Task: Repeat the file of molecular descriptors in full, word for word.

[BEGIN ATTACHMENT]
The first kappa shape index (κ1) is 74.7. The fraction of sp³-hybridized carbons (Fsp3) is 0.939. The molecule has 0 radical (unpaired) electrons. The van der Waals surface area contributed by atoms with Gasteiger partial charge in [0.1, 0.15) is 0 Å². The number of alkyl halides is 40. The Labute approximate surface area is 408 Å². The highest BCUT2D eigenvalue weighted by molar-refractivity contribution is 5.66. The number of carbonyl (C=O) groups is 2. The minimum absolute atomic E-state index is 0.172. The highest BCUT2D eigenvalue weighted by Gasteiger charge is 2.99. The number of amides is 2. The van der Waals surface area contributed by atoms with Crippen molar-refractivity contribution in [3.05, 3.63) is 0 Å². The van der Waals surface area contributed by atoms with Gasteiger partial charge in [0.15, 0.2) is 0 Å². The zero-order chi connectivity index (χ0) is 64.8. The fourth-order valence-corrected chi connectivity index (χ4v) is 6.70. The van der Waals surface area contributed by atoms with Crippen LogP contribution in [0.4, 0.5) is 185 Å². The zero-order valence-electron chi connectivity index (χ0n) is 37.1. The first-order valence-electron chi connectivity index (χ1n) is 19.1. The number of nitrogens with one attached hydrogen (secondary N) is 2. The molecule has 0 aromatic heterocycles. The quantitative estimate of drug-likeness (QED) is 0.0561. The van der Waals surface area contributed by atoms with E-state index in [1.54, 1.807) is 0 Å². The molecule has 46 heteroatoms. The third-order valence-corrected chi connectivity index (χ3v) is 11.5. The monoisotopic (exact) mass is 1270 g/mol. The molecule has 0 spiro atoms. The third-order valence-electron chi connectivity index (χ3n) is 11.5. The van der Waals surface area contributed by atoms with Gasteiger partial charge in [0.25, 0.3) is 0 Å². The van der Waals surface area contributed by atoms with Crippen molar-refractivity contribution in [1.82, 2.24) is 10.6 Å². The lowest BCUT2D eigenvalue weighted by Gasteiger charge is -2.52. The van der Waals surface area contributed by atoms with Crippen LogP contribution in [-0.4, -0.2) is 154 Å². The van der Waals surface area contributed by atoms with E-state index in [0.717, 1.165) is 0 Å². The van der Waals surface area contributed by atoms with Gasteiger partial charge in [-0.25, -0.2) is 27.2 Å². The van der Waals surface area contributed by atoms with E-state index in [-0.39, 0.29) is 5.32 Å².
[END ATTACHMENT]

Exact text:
The first kappa shape index (κ1) is 74.7. The fraction of sp³-hybridized carbons (Fsp3) is 0.939. The molecule has 0 radical (unpaired) electrons. The van der Waals surface area contributed by atoms with Gasteiger partial charge in [0.1, 0.15) is 0 Å². The number of alkyl halides is 40. The Labute approximate surface area is 408 Å². The highest BCUT2D eigenvalue weighted by molar-refractivity contribution is 5.66. The number of carbonyl (C=O) groups is 2. The minimum absolute atomic E-state index is 0.172. The highest BCUT2D eigenvalue weighted by Gasteiger charge is 2.99. The number of amides is 2. The van der Waals surface area contributed by atoms with Crippen molar-refractivity contribution in [3.05, 3.63) is 0 Å². The van der Waals surface area contributed by atoms with Gasteiger partial charge in [0.15, 0.2) is 0 Å². The zero-order chi connectivity index (χ0) is 64.8. The fourth-order valence-corrected chi connectivity index (χ4v) is 6.70. The van der Waals surface area contributed by atoms with Crippen LogP contribution in [0.4, 0.5) is 185 Å². The zero-order valence-electron chi connectivity index (χ0n) is 37.1. The first-order valence-electron chi connectivity index (χ1n) is 19.1. The number of nitrogens with one attached hydrogen (secondary N) is 2. The molecule has 0 aromatic heterocycles. The quantitative estimate of drug-likeness (QED) is 0.0561. The van der Waals surface area contributed by atoms with E-state index in [1.54, 1.807) is 0 Å². The molecule has 46 heteroatoms. The third-order valence-corrected chi connectivity index (χ3v) is 11.5. The monoisotopic (exact) mass is 1270 g/mol. The molecule has 0 spiro atoms. The third-order valence-electron chi connectivity index (χ3n) is 11.5. The van der Waals surface area contributed by atoms with Gasteiger partial charge in [0.25, 0.3) is 0 Å². The van der Waals surface area contributed by atoms with Crippen molar-refractivity contribution in [1.82, 2.24) is 10.6 Å². The lowest BCUT2D eigenvalue weighted by Gasteiger charge is -2.52. The van der Waals surface area contributed by atoms with Crippen LogP contribution in [-0.4, -0.2) is 154 Å². The van der Waals surface area contributed by atoms with E-state index in [0.717, 1.165) is 0 Å². The van der Waals surface area contributed by atoms with Gasteiger partial charge in [-0.25, -0.2) is 27.2 Å². The van der Waals surface area contributed by atoms with E-state index in [-0.39, 0.29) is 5.32 Å².